I use the star pointer. I find if you seat the pointer on its base it will align just fine. If you don't take care it will be too far off and impossible to align. Some folks have experienced the need for a shim to help with alignment. Hope this helps in getting you up and running.


That was my experience with my 6SE. I ended up unscrewing the base and all of a sudden it rotated a little bit counter-clockwise, and I was able to align it. Guessing that they didn't assemble it properly.

I'm still looking for substitutes--dang thing just about turns me into a contortionist.

#23 Sorny

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Posted 08 February 2013 - 09:49 PM

I've never taken the cheap pointer off of my Nexstar 5 and haven't had to adjust it wrt to the main scope in years. Get a reticle eyepiece and line up Polaris and align both to match. During alignment after this, you'll be real close each time. You use a finder on a go-to scope for all of like 3 minutes to line up 2 stars and then shut it off after alignment.

I liked the cheapie red-dot so much, I added one to my CPC1100 so I didn't have to use a regular finder. There are a lot worse ways to spend $20 in this hobby than the el-cheapo celestron red-dot. If you've got a go-to scope, you don't need anything else aside from a reticle eyepiece to do spot-on alignments.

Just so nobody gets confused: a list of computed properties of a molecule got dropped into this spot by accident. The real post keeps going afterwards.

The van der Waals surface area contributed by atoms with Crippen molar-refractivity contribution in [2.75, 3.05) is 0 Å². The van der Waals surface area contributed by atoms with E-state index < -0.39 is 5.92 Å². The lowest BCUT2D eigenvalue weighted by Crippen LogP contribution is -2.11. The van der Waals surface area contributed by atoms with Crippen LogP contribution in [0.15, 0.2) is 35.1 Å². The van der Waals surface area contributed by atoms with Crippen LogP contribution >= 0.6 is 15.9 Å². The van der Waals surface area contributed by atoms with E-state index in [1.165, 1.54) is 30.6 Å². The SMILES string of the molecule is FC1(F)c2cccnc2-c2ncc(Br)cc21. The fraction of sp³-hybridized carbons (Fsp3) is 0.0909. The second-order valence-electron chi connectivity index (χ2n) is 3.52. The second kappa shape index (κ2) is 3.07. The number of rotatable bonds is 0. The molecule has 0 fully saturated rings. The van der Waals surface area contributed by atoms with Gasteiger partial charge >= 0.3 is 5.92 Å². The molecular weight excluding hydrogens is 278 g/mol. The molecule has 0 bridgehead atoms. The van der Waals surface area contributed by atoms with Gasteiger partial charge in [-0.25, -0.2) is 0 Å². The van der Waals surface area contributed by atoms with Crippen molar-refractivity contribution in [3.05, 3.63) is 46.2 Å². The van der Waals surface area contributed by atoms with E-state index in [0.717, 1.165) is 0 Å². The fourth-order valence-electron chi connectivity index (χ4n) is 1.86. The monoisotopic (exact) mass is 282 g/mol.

#24 Peter9

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Posted 09 February 2013 - 07:56 AM

Thanks for the photo. Nice, but do you think the Orion 6X30 RACI will give me enough view space looking through on my Nexstar 6? Or the 9X50 is worth the extra bulk on the 6?

BTW: I like the base of your green laser... it is a nice streamlined one and it looks good on the OTA, what brand is it or did you make it yourself? The problem I'd have is screwing it into the OTA so I am scared I'd wreck it.


Hi Elisek,

Thanks for your comments on my scope. It's marvelous what a few standard add-ons will do.

I'm sure a 6x30 will serve you well on the 6se and give you the reqiuired FOV. You can always up-grade later if needs be.

My Laser bracket is not SCREWED on. It is held in place by double sided sticky tape. It has not moved nor gone out of alignment since I fitted it over two years ago.
I certainly would not dismantle and drill my scope when a perfectly adequate and proven alterative is available.

That said, I don't think the brackets can be sourced in the states. John (Artic Eddie) made enquirers a couple of years ago and draw a blank. For what its worth, here's where I bought mine.

http://www.scopesnsk...ter bracket/...

Regards. Peter.

#25 ben2112

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Posted 10 February 2013 - 03:03 PM

After my first night, I found myself being a contortionist. The red dot worked well for me. But I like the idea of a RACI. Since I am close to the airport, the use of a green laser wouldn't be a good idea. How are the Orion RACI products?